February 18, 2015
The Gang That Can’t Shoot Straight

Ed at Gin and Tacos asks a question to which most of the answers are depressing in the extreme. And virtually none of our true failures will even be discussed in run-up to the 2016 coronation. Or after it. Been down so long it looks like up to us.

What exactly are we good at anymore? At least during the Cold War we were able to prop up right-wing dictators or interfere with the internal politics of tinpot countries enough to ensure that the right strongman was “elected.” Now we can’t even do that right. Vietnam, Iraq, and Afghanistan (where all efforts at Nation Building / winning Hearts and Minds have been abandoned and ground forces are now exclusively interdicting terrorists) have proven definitively that our conventional military power — honestly the only thing we have as a nation at this point that we can claim is Number One and not be fooling ourselves — is of limited use in the modern world. We’re great at it. We can blow up your tanks, shoot down your planes, sink your ships, and bomb your cities into oblivion better than anyone else.

The question is, so what? What good is that anymore? If we have to fight a conventional World War III with Russia or China — doubtful at best — we’ll do quite well. With that and a bus pass, as my grandfather loved to say, you can get a ride on the bus.

We’ve ceded our strengths in manufacturing, education, and non-frivolous technology to the rest of the world. Our welfare state is an embarrassment. Our law enforcement and justice system are a case study in corruption. Our Congress and state legislatures are cautionary tales of what not to do. Other industrialized nations laugh at our health care system. Our standard of living is declining, wages have stagnated for three decades, and the rising cost of living is slowly making 99% of us poorer as we work longer hours with no mandated vacation or personal leave. Is the U.S. still a better place to live than the majority of the countries on Earth? Of course.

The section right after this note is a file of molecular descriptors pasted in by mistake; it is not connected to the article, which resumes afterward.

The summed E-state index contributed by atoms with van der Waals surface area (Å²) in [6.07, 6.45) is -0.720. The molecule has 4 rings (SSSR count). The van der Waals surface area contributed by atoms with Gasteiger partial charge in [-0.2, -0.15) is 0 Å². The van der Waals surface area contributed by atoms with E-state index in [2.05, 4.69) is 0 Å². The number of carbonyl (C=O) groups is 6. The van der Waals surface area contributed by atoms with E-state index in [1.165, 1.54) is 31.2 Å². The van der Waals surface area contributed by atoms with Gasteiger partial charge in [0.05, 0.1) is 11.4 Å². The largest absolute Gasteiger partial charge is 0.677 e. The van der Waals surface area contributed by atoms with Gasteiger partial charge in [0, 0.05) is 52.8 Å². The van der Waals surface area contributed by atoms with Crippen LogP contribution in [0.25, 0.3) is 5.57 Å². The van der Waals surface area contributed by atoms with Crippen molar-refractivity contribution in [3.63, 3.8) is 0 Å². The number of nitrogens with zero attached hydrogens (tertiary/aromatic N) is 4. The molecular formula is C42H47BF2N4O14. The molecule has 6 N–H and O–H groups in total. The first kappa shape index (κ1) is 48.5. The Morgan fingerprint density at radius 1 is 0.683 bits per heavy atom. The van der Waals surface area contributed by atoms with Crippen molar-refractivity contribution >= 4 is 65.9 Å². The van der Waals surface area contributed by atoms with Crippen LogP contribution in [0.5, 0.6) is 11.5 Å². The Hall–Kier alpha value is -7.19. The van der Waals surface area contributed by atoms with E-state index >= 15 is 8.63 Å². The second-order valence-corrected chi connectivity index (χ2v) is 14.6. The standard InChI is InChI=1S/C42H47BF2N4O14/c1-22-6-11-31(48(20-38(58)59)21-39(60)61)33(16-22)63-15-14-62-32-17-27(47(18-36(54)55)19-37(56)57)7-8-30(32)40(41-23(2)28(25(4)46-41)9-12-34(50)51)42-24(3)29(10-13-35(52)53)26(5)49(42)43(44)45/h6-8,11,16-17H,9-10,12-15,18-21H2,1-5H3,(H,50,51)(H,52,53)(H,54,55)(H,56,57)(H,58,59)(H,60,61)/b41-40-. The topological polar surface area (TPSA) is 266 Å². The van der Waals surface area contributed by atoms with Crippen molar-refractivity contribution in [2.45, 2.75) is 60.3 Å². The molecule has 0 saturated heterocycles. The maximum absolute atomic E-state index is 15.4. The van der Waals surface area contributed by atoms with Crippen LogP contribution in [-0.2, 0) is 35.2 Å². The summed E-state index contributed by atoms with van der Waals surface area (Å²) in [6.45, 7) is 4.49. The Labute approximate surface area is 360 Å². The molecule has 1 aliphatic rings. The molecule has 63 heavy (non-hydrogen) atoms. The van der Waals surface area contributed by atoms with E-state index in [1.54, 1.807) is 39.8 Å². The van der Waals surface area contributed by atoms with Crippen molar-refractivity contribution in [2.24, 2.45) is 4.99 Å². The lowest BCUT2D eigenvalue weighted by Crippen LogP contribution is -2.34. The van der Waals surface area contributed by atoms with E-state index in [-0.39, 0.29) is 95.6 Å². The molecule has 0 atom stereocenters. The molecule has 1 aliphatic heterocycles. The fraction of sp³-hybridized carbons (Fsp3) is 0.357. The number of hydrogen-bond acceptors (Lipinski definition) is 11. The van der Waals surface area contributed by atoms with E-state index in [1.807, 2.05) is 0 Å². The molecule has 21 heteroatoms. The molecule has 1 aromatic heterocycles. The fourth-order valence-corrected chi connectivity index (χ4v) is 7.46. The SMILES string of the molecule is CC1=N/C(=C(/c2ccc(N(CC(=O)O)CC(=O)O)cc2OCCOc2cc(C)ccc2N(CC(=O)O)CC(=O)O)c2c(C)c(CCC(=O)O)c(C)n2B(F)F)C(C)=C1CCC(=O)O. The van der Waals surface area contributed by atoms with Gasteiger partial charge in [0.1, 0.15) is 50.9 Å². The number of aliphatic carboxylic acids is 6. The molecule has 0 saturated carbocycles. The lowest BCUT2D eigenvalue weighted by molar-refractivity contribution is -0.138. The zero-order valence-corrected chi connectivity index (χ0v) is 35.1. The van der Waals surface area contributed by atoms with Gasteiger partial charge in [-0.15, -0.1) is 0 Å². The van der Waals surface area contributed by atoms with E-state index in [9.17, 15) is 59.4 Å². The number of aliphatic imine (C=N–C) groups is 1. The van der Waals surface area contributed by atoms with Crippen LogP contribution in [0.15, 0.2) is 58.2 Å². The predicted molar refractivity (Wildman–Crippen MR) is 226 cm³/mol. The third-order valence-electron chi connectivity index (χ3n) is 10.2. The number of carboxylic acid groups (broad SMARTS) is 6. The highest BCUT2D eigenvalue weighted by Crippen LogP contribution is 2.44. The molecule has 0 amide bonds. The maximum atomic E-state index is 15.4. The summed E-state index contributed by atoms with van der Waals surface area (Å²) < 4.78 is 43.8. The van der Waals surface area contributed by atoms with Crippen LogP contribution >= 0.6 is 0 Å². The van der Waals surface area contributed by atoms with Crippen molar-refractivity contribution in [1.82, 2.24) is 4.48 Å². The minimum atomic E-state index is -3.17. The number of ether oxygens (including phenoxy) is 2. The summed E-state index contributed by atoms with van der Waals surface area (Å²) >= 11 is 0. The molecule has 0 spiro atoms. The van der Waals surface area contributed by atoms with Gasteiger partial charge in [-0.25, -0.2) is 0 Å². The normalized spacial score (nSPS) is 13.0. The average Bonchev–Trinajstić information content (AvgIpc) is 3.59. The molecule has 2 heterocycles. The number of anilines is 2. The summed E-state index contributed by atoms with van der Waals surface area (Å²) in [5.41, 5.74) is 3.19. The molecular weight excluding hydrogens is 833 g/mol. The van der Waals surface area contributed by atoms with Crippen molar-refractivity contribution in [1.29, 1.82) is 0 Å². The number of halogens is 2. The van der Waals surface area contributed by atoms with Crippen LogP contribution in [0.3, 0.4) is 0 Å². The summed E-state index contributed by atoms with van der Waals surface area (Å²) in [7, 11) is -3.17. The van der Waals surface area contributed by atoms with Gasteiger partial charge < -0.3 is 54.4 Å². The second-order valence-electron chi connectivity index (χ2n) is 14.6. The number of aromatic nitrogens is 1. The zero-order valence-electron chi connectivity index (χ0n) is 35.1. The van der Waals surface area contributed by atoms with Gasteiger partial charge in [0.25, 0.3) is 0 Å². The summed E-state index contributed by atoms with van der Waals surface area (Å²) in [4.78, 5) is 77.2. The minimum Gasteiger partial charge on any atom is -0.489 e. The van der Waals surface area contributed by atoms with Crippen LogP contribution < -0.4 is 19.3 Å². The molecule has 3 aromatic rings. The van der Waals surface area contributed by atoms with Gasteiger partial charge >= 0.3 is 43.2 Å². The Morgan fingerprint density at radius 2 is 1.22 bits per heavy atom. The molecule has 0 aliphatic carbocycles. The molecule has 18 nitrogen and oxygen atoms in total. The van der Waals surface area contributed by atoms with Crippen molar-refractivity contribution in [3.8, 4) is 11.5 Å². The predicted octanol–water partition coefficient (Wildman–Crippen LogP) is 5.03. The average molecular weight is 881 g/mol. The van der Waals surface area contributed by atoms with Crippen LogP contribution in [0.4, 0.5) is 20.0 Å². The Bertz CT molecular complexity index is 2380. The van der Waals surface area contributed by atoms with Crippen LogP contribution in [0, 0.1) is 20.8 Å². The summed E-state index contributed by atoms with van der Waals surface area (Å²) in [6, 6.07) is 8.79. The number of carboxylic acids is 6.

But we’re not comparing the U.S. to Chad. Compared to our peer group, it’s hard to figure out what our strengths are anymore other than consuming energy, maintaining a giant stockpile of nuclear weapons, and having a big, powerful, expensive conventional military. Oh, and I guess we’re pretty good at spying on everyone’s telecommunications, although if I had to place a wager I’d bet the Israelis, Russians, or Swiss are even better at it.

The failure of the Iraq War creates some eerie similarities between the modern U.S. and the final years of the USSR. After wrecking its economy and standard of living with profligate military spending for thirty years, the Soviets found themselves pulling out of Afghanistan in defeat (and the government they installed had collapsed by 1991, too). The rest of the world, including the U.S., looked on and asked, “If you’re spending that much on the military and you can’t even win a war against a Stone Age country, what CAN you do?”

It was a valid question. It is a valid question to ask ourselves as well. We’ve bled ourselves dry paying for two wars since 2002 and massive annual defense budgets every year for more than a half-century now. What do we have to show for it? Shouldn’t we at least be able to do Military Stuff right? If we can’t, what exactly do we have going for us?


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Posted by Jerome Doolittle at February 18, 2015 06:00 PM
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Warning notices. No one in the world cares as much for customer-safety as American companies. Recently I read in a user manual: "Don't iron your clothes while wearing them."

Posted by: Peter on February 19, 2015 10:29 AM

A great many of us are probably dumb enough to need warnings like that, and litigious enough to sue the iron manufacturer if they do try to iron the clothes while wearing them and suffer burns from it.

Posted by: Tim on February 23, 2015 12:52 PM
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